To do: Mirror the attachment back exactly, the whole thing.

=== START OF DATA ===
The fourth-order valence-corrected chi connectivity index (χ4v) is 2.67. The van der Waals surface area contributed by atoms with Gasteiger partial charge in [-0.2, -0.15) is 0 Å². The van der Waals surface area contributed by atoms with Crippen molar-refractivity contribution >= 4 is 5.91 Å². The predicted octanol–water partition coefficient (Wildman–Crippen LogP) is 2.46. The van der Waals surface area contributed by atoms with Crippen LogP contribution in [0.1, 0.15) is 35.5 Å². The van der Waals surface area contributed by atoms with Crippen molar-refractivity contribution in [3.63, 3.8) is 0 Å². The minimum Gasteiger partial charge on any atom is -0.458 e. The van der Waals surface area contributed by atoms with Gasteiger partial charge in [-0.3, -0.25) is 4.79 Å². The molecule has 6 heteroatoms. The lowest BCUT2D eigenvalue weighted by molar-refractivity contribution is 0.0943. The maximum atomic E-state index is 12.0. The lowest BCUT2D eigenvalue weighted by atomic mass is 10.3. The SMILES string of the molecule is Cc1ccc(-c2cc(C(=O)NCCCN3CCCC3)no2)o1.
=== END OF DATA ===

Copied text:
The fourth-order valence-corrected chi connectivity index (χ4v) is 2.67. The van der Waals surface area contributed by atoms with Gasteiger partial charge in [-0.2, -0.15) is 0 Å². The van der Waals surface area contributed by atoms with Crippen molar-refractivity contribution >= 4 is 5.91 Å². The predicted octanol–water partition coefficient (Wildman–Crippen LogP) is 2.46. The van der Waals surface area contributed by atoms with Crippen LogP contribution in [0.1, 0.15) is 35.5 Å². The van der Waals surface area contributed by atoms with Crippen molar-refractivity contribution in [3.63, 3.8) is 0 Å². The minimum Gasteiger partial charge on any atom is -0.458 e. The van der Waals surface area contributed by atoms with Gasteiger partial charge in [-0.3, -0.25) is 4.79 Å². The molecule has 6 heteroatoms. The lowest BCUT2D eigenvalue weighted by molar-refractivity contribution is 0.0943. The maximum atomic E-state index is 12.0. The lowest BCUT2D eigenvalue weighted by atomic mass is 10.3. The SMILES string of the molecule is Cc1ccc(-c2cc(C(=O)NCCCN3CCCC3)no2)o1.